By any measure, the new deal is a doozy. In years, it is the longest ever signed by the league, one year longer than the current deal. In money, it is $24 billion total and an average of $2.67 billion per season, nearly triple the $925 million average of the current deal, which expires after the 2015-16 season.
“When this deal kicks in in 2016-17, it will lead to a substantial increase that year in the salary cap,” Silver said.
How substantial? The current cap is at $63 million. According to one report, it could jump to over $80 million in the first year of this deal. Another report said it could skyrocket to more than $91 million.
Or put it this way: At that second figure, the salary floor – 90 percent of the cap – would be roughly $5 million higher than the current luxury tax threshold.
It is important to keep in mind that many of these figures are arrived at using estimates and projections. But even the most pessimistic accountant in the world would agree that NBA owners are in for a financial windfall of historic proportions.
Silver said that he has already had conversations with new NBA Players Association executive director Michele Roberts about the union’s desire to gradually add some of the anticipated revenue of the new deal to the current deal so there is not a dramatic one-year leap in the salary cap.
Remember, when the salary cap increases, so does everything else; maximum salaries and the mid-level, bi-annual and room exceptions all are generated as a percentage of the salary cap. The rookie scale is more dependent upon previous salaries but would also see a boost from the new TV deal.
“We have a meeting later this afternoon to gauge their interest in creating a smoothing effect,” Silver said. “I mean they will get their 51 percent (of basketball-related income) no matter what, it’s just a question of how it comes in in terms of the cap. It will have a profound effect and I’m sure the union has already begun studying it just as we have been studying how it will affect our system team by team.”
Here’s how it will affect Silver’s system: Not a single team will be able to cry poor any longer. Not one. Not the Brooklyn Nets and their $94 million payroll. Not the Oklahoma City Thunder and their steadfast refusal to pay the luxury tax. Not the Milwaukee Bucks and their desire for public funds to help build a new arena.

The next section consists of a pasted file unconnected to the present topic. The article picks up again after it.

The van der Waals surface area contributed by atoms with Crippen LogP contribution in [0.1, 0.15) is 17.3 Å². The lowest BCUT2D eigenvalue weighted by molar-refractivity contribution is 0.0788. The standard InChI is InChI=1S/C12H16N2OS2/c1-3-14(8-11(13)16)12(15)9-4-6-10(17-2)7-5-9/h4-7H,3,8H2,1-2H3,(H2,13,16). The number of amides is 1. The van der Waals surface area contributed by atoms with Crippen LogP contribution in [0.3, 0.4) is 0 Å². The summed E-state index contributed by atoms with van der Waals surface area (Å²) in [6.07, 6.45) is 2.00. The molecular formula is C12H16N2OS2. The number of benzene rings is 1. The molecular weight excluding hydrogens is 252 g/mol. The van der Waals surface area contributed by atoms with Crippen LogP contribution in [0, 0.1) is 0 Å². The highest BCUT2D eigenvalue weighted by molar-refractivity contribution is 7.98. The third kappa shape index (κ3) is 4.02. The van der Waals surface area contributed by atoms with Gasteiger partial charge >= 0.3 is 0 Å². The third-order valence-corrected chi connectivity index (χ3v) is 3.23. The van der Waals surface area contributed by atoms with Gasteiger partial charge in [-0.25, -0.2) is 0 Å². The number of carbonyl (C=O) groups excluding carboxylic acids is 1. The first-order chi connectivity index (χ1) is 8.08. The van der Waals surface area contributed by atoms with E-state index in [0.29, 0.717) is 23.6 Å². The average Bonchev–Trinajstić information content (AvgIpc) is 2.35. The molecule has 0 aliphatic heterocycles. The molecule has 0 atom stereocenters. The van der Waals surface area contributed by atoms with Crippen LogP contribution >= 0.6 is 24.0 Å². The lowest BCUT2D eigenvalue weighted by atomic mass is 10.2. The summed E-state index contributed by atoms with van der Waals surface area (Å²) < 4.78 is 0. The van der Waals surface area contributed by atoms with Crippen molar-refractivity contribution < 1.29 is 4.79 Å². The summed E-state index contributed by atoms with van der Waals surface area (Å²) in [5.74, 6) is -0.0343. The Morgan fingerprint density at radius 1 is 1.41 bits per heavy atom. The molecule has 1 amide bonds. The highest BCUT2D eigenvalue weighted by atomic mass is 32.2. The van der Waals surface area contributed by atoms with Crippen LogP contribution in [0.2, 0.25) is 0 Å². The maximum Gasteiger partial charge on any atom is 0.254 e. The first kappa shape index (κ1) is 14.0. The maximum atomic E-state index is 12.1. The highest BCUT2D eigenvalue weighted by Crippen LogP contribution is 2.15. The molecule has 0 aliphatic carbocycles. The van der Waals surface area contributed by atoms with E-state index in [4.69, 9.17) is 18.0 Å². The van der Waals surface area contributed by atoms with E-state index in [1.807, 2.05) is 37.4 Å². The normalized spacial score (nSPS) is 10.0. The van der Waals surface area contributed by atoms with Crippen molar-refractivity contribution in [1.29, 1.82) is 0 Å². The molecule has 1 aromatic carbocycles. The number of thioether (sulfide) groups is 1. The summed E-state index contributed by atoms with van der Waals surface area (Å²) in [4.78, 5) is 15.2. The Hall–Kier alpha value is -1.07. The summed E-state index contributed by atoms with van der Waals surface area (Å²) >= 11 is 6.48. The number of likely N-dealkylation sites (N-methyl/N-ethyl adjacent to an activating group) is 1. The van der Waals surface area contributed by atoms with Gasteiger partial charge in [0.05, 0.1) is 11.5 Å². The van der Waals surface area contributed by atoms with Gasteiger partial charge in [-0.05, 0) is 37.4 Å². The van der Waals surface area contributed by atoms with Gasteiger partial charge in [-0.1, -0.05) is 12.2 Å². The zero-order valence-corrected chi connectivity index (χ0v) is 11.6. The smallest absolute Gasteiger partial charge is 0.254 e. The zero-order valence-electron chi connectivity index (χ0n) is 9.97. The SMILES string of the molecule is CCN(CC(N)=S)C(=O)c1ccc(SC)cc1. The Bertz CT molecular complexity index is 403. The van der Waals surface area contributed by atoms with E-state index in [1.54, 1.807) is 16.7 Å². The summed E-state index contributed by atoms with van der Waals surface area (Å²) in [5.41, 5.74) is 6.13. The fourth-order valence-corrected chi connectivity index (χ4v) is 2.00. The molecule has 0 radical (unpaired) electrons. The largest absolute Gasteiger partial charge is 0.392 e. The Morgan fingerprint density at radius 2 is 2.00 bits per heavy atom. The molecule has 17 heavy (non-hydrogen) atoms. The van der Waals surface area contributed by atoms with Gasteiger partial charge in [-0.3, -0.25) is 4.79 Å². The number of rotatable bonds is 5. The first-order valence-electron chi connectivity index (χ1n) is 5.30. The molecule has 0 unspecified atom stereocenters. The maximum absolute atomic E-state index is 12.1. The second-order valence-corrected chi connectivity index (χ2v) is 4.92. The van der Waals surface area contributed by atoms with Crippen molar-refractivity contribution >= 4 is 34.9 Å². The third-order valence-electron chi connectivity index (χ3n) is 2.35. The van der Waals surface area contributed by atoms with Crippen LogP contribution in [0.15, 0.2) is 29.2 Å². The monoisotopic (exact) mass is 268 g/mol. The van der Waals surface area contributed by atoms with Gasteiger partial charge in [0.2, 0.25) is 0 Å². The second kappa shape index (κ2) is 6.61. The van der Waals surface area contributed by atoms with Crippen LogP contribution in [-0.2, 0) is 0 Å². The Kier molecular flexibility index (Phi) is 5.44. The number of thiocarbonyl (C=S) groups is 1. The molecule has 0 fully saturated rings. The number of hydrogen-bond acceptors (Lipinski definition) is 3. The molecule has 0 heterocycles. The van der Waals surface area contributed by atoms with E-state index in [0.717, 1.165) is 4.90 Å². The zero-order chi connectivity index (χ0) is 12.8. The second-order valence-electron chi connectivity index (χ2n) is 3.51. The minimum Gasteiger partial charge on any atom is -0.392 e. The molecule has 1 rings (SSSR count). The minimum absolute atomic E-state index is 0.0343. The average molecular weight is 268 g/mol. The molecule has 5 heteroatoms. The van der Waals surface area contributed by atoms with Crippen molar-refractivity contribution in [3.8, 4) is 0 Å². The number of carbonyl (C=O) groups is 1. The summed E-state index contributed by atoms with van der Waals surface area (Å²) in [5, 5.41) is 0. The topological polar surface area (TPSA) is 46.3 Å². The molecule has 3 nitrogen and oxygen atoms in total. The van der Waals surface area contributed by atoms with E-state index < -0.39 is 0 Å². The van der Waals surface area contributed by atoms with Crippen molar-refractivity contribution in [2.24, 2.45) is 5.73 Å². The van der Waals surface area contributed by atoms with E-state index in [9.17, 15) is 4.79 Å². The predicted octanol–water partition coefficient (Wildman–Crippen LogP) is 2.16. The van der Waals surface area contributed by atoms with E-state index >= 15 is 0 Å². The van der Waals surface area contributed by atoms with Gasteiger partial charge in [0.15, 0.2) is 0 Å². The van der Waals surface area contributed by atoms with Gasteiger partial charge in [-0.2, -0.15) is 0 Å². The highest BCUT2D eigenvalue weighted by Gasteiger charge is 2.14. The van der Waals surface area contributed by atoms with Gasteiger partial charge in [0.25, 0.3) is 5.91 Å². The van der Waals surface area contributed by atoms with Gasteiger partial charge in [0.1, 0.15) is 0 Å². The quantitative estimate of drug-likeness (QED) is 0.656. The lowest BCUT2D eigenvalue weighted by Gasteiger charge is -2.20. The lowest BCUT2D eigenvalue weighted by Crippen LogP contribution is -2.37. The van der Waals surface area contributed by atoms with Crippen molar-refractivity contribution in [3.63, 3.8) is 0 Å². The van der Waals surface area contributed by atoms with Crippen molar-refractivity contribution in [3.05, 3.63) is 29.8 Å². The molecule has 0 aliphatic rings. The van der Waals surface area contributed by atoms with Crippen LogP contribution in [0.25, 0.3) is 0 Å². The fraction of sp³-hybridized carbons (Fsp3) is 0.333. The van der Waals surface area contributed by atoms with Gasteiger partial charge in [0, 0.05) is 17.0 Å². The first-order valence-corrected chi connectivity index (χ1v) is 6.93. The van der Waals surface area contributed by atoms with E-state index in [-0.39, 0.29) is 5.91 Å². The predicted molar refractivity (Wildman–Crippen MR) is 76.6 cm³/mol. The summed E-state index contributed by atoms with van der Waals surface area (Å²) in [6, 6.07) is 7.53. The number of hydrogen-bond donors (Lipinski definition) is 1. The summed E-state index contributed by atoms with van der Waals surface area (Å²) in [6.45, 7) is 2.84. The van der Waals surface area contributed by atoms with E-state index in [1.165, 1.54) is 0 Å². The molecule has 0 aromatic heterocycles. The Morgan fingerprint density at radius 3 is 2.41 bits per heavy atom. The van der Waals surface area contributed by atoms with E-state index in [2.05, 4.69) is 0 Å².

Remember, this was the tearful ballad of owners leading up to the last lockout in 2011, as they sang backup vocals to lead singer David Stern. They argued that the BRI split giving 58 percent to the players was untenable and that most teams were losing money. They held fast to their principles and exacted more than a pound of flesh from a union with dysfunctional leadership, knocking the BRI down to nearly a 50-50 split, shortening contract lengths and gaining the stretch provision.
But things have changed a lot in less than three years. The salary cap jumped nearly $5 million this summer, practically matching the increase from the previous nine years combined. The Bucks, a small market team with no identity on the national landscape, sold for a record $550 million. That record was obliterated when the Los Angeles Clippers, a big market team with plenty of identity on the national landscape, sold for a staggering $2 billion. Any NBA owner crying poor right now can wipe his eyes with a hundred-dollar bill.
Silver answered smartly and deftly avoided sounding like Scrooge McDuck when asked about the impact of the new TV deal on the next collective bargaining agreement.
“From a financial standpoint for the league, obviously the implications are very positive to have this additional money coming in,” he said. “In terms of its impact on the CBA, our current deal provides that players receive roughly 50 to 51 percent off the top. So a lion’s share of this money will be paid directly to the players, so I think it bodes well.”
Unfortunately, not everyone is as silver-tongued as Silver. Sharing the dais was Washington Wizards owner Ted Leonsis, who chairs the NBA’s Media Committee and somehow tried to make his share of $24 billion sound like finding a rumpled twenty in an old jacket.
“There’s so much that goes into profitability outside of what the players get paid,” Leonsis said. “Your building deal, your lease, what kind of debt do you have on the team and the like.”
For the record, Leonsis had a microphone in his hands, so he couldn’t rub his palms together while he was talking.
None of this will be lost on Roberts, who may be new to her job but is no dummy. All of the recent visible metrics point to the NBA enjoying a financial renaissance despite incremental growth in our nation’s economy and battling other supposedly more popular sports for the public’s limited disposable income and viewing time. But the truth is that the NBA does not have the image problems currently troubling the NFL or the star recognition issues hampering Major League Baseball.
Both the players and owners have the ability to opt out of the current CBA after the 2016-17 season, which is the first year of the new TV deal. You can be sure that the union will opt out and be looking to regain a bigger slice of the pie from owners who, when discussing finances over the last five years, now appear to have been somewhere between hyperbolic and disingenuous.